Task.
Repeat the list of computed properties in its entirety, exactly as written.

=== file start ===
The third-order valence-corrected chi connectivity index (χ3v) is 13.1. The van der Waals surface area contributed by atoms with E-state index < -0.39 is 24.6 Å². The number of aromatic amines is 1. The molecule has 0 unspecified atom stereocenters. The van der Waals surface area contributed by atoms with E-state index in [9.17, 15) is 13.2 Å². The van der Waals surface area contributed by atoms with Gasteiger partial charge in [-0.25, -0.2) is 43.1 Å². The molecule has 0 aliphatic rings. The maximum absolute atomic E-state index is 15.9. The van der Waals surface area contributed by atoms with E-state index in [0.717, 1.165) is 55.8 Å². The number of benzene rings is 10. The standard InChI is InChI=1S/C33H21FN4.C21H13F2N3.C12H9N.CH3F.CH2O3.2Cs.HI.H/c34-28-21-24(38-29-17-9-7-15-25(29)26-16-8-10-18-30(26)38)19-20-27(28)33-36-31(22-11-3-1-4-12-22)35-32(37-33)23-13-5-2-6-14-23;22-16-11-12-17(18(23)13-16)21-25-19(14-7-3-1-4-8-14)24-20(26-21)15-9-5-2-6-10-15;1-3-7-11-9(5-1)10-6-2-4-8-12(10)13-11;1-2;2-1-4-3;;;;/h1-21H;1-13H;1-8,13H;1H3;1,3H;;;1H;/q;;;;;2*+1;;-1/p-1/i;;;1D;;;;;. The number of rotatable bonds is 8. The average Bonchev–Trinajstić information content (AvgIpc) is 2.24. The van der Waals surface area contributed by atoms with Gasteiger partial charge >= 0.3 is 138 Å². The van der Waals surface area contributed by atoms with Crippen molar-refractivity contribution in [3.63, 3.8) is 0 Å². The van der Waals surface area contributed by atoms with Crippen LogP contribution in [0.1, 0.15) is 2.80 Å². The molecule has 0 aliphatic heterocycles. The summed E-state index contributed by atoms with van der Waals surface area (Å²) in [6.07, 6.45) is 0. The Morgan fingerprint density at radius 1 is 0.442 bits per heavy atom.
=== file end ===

The third-order valence-corrected chi connectivity index (χ3v) is 13.1. The van der Waals surface area contributed by atoms with E-state index < -0.39 is 24.6 Å². The number of aromatic amines is 1. The molecule has 0 unspecified atom stereocenters. The van der Waals surface area contributed by atoms with E-state index in [9.17, 15) is 13.2 Å². The van der Waals surface area contributed by atoms with Gasteiger partial charge in [-0.25, -0.2) is 43.1 Å². The molecule has 0 aliphatic rings. The maximum absolute atomic E-state index is 15.9. The van der Waals surface area contributed by atoms with E-state index in [0.717, 1.165) is 55.8 Å². The number of benzene rings is 10. The standard InChI is InChI=1S/C33H21FN4.C21H13F2N3.C12H9N.CH3F.CH2O3.2Cs.HI.H/c34-28-21-24(38-29-17-9-7-15-25(29)26-16-8-10-18-30(26)38)19-20-27(28)33-36-31(22-11-3-1-4-12-22)35-32(37-33)23-13-5-2-6-14-23;22-16-11-12-17(18(23)13-16)21-25-19(14-7-3-1-4-8-14)24-20(26-21)15-9-5-2-6-10-15;1-3-7-11-9(5-1)10-6-2-4-8-12(10)13-11;1-2;2-1-4-3;;;;/h1-21H;1-13H;1-8,13H;1H3;1,3H;;;1H;/q;;;;;2*+1;;-1/p-1/i;;;1D;;;;;. The number of rotatable bonds is 8. The average Bonchev–Trinajstić information content (AvgIpc) is 2.24. The van der Waals surface area contributed by atoms with Gasteiger partial charge >= 0.3 is 138 Å². The van der Waals surface area contributed by atoms with Crippen molar-refractivity contribution in [3.63, 3.8) is 0 Å². The van der Waals surface area contributed by atoms with Crippen LogP contribution in [0.1, 0.15) is 2.80 Å². The molecule has 0 aliphatic heterocycles. The summed E-state index contributed by atoms with van der Waals surface area (Å²) in [6.07, 6.45) is 0. The Morgan fingerprint density at radius 1 is 0.442 bits per heavy atom.